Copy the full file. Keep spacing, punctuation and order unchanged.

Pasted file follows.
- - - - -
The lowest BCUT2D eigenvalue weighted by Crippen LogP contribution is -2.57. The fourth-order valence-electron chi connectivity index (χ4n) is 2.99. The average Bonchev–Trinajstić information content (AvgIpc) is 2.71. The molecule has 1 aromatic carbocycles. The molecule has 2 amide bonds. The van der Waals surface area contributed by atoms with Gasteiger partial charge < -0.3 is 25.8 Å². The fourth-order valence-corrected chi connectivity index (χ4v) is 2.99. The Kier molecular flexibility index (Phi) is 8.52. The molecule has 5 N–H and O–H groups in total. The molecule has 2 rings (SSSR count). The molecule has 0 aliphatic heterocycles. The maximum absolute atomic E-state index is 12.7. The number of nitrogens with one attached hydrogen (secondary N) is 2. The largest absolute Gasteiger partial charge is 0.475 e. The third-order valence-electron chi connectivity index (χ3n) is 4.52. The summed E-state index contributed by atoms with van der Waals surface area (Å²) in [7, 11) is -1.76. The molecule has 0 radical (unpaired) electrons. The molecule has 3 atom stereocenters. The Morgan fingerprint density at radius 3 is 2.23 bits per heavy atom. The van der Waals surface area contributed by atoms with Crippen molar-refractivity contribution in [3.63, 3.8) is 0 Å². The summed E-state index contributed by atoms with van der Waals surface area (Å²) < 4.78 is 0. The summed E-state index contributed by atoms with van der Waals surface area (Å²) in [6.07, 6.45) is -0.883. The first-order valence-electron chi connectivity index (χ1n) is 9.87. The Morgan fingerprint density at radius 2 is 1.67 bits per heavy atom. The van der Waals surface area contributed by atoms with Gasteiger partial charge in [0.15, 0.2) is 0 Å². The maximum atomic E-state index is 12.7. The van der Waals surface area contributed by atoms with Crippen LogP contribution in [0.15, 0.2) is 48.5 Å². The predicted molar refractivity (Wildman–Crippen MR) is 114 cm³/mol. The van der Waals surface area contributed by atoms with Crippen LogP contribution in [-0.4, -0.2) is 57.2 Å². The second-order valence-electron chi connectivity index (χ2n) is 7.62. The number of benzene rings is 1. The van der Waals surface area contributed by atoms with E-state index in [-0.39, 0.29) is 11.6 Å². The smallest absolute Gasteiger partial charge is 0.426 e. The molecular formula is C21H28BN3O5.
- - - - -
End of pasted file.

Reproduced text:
The lowest BCUT2D eigenvalue weighted by Crippen LogP contribution is -2.57. The fourth-order valence-electron chi connectivity index (χ4n) is 2.99. The average Bonchev–Trinajstić information content (AvgIpc) is 2.71. The molecule has 1 aromatic carbocycles. The molecule has 2 amide bonds. The van der Waals surface area contributed by atoms with Gasteiger partial charge < -0.3 is 25.8 Å². The fourth-order valence-corrected chi connectivity index (χ4v) is 2.99. The Kier molecular flexibility index (Phi) is 8.52. The molecule has 5 N–H and O–H groups in total. The molecule has 2 rings (SSSR count). The molecule has 0 aliphatic heterocycles. The maximum absolute atomic E-state index is 12.7. The number of nitrogens with one attached hydrogen (secondary N) is 2. The largest absolute Gasteiger partial charge is 0.475 e. The third-order valence-electron chi connectivity index (χ3n) is 4.52. The summed E-state index contributed by atoms with van der Waals surface area (Å²) in [7, 11) is -1.76. The molecule has 0 radical (unpaired) electrons. The molecule has 3 atom stereocenters. The Morgan fingerprint density at radius 3 is 2.23 bits per heavy atom. The van der Waals surface area contributed by atoms with Crippen molar-refractivity contribution in [3.63, 3.8) is 0 Å². The summed E-state index contributed by atoms with van der Waals surface area (Å²) < 4.78 is 0. The summed E-state index contributed by atoms with van der Waals surface area (Å²) in [6.07, 6.45) is -0.883. The first-order valence-electron chi connectivity index (χ1n) is 9.87. The Morgan fingerprint density at radius 2 is 1.67 bits per heavy atom. The van der Waals surface area contributed by atoms with Gasteiger partial charge in [0.15, 0.2) is 0 Å². The maximum atomic E-state index is 12.7. The van der Waals surface area contributed by atoms with Crippen LogP contribution in [0.15, 0.2) is 48.5 Å². The predicted molar refractivity (Wildman–Crippen MR) is 114 cm³/mol. The van der Waals surface area contributed by atoms with Crippen LogP contribution in [-0.4, -0.2) is 57.2 Å². The second-order valence-electron chi connectivity index (χ2n) is 7.62. The number of benzene rings is 1. The van der Waals surface area contributed by atoms with E-state index in [-0.39, 0.29) is 11.6 Å². The smallest absolute Gasteiger partial charge is 0.426 e. The molecular formula is C21H28BN3O5.